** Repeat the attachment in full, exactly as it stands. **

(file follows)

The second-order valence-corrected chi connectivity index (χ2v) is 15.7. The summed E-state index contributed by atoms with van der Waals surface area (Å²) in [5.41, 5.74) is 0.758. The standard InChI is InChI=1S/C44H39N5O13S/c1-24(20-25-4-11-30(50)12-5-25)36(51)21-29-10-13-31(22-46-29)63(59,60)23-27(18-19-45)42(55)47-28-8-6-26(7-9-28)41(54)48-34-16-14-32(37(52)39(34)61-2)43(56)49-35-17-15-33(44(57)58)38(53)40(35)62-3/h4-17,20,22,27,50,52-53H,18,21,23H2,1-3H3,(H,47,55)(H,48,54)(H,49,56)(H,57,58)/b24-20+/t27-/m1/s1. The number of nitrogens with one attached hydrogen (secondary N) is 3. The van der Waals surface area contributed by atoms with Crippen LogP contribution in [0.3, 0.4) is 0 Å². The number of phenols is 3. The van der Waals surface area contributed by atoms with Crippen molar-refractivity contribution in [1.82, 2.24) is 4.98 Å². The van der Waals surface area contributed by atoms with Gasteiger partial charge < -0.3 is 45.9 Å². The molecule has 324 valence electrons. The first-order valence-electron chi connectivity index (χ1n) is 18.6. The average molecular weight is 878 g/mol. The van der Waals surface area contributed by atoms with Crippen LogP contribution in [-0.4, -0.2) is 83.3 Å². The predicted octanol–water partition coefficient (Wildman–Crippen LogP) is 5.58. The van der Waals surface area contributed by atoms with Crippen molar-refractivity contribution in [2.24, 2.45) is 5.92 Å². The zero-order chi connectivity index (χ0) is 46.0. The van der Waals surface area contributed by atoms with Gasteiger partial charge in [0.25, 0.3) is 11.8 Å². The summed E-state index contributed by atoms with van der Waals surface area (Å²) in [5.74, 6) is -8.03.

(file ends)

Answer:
The second-order valence-corrected chi connectivity index (χ2v) is 15.7. The summed E-state index contributed by atoms with van der Waals surface area (Å²) in [5.41, 5.74) is 0.758. The standard InChI is InChI=1S/C44H39N5O13S/c1-24(20-25-4-11-30(50)12-5-25)36(51)21-29-10-13-31(22-46-29)63(59,60)23-27(18-19-45)42(55)47-28-8-6-26(7-9-28)41(54)48-34-16-14-32(37(52)39(34)61-2)43(56)49-35-17-15-33(44(57)58)38(53)40(35)62-3/h4-17,20,22,27,50,52-53H,18,21,23H2,1-3H3,(H,47,55)(H,48,54)(H,49,56)(H,57,58)/b24-20+/t27-/m1/s1. The number of nitrogens with one attached hydrogen (secondary N) is 3. The van der Waals surface area contributed by atoms with Crippen LogP contribution in [0.3, 0.4) is 0 Å². The number of phenols is 3. The van der Waals surface area contributed by atoms with Crippen molar-refractivity contribution in [1.82, 2.24) is 4.98 Å². The van der Waals surface area contributed by atoms with Gasteiger partial charge < -0.3 is 45.9 Å². The molecule has 324 valence electrons. The first-order valence-electron chi connectivity index (χ1n) is 18.6. The average molecular weight is 878 g/mol. The van der Waals surface area contributed by atoms with Crippen LogP contribution in [-0.4, -0.2) is 83.3 Å². The predicted octanol–water partition coefficient (Wildman–Crippen LogP) is 5.58. The van der Waals surface area contributed by atoms with Crippen molar-refractivity contribution in [2.24, 2.45) is 5.92 Å². The zero-order chi connectivity index (χ0) is 46.0. The van der Waals surface area contributed by atoms with Gasteiger partial charge in [0.25, 0.3) is 11.8 Å². The summed E-state index contributed by atoms with van der Waals surface area (Å²) in [5.74, 6) is -8.03.